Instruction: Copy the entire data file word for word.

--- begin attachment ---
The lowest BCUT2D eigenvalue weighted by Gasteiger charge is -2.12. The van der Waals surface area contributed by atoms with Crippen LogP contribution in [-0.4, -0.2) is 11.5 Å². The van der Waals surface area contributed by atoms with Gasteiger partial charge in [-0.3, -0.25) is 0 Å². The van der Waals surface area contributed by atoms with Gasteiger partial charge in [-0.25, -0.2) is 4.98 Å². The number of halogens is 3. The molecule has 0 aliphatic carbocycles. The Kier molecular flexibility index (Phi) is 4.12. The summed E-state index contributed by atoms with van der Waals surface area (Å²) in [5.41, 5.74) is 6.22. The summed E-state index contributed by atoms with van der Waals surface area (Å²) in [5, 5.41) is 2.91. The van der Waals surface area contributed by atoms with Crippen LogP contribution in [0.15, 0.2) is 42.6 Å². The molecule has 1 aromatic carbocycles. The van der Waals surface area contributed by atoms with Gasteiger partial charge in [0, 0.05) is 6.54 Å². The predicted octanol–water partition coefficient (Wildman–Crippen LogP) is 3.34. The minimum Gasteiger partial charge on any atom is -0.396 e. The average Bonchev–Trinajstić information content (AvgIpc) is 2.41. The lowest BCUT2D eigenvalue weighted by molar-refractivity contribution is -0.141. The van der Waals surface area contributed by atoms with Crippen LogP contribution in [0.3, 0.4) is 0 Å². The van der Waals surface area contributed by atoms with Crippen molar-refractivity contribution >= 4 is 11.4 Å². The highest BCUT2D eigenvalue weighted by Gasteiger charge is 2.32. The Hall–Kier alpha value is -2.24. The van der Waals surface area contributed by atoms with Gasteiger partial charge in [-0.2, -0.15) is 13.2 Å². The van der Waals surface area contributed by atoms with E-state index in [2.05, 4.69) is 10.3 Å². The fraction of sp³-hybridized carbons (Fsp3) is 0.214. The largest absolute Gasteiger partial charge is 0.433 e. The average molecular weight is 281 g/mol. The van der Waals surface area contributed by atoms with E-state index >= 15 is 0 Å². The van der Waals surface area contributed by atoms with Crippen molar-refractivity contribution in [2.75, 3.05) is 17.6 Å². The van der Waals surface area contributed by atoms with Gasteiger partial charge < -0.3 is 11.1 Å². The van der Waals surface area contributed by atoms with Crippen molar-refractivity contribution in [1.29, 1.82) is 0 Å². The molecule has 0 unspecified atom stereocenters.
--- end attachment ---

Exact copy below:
The lowest BCUT2D eigenvalue weighted by Gasteiger charge is -2.12. The van der Waals surface area contributed by atoms with Crippen LogP contribution in [-0.4, -0.2) is 11.5 Å². The van der Waals surface area contributed by atoms with Gasteiger partial charge in [-0.3, -0.25) is 0 Å². The van der Waals surface area contributed by atoms with Gasteiger partial charge in [-0.25, -0.2) is 4.98 Å². The number of halogens is 3. The molecule has 0 aliphatic carbocycles. The Kier molecular flexibility index (Phi) is 4.12. The summed E-state index contributed by atoms with van der Waals surface area (Å²) in [5.41, 5.74) is 6.22. The summed E-state index contributed by atoms with van der Waals surface area (Å²) in [5, 5.41) is 2.91. The van der Waals surface area contributed by atoms with Crippen LogP contribution in [0.15, 0.2) is 42.6 Å². The molecule has 1 aromatic carbocycles. The van der Waals surface area contributed by atoms with Gasteiger partial charge in [0, 0.05) is 6.54 Å². The predicted octanol–water partition coefficient (Wildman–Crippen LogP) is 3.34. The minimum Gasteiger partial charge on any atom is -0.396 e. The average Bonchev–Trinajstić information content (AvgIpc) is 2.41. The lowest BCUT2D eigenvalue weighted by molar-refractivity contribution is -0.141. The van der Waals surface area contributed by atoms with Crippen LogP contribution in [0.3, 0.4) is 0 Å². The van der Waals surface area contributed by atoms with Crippen molar-refractivity contribution >= 4 is 11.4 Å². The highest BCUT2D eigenvalue weighted by Gasteiger charge is 2.32. The Hall–Kier alpha value is -2.24. The van der Waals surface area contributed by atoms with Gasteiger partial charge in [-0.2, -0.15) is 13.2 Å². The van der Waals surface area contributed by atoms with E-state index in [2.05, 4.69) is 10.3 Å². The fraction of sp³-hybridized carbons (Fsp3) is 0.214. The largest absolute Gasteiger partial charge is 0.433 e. The average molecular weight is 281 g/mol. The van der Waals surface area contributed by atoms with E-state index >= 15 is 0 Å². The van der Waals surface area contributed by atoms with Crippen molar-refractivity contribution in [2.75, 3.05) is 17.6 Å². The van der Waals surface area contributed by atoms with Gasteiger partial charge < -0.3 is 11.1 Å². The van der Waals surface area contributed by atoms with Crippen molar-refractivity contribution in [1.29, 1.82) is 0 Å². The molecule has 0 unspecified atom stereocenters.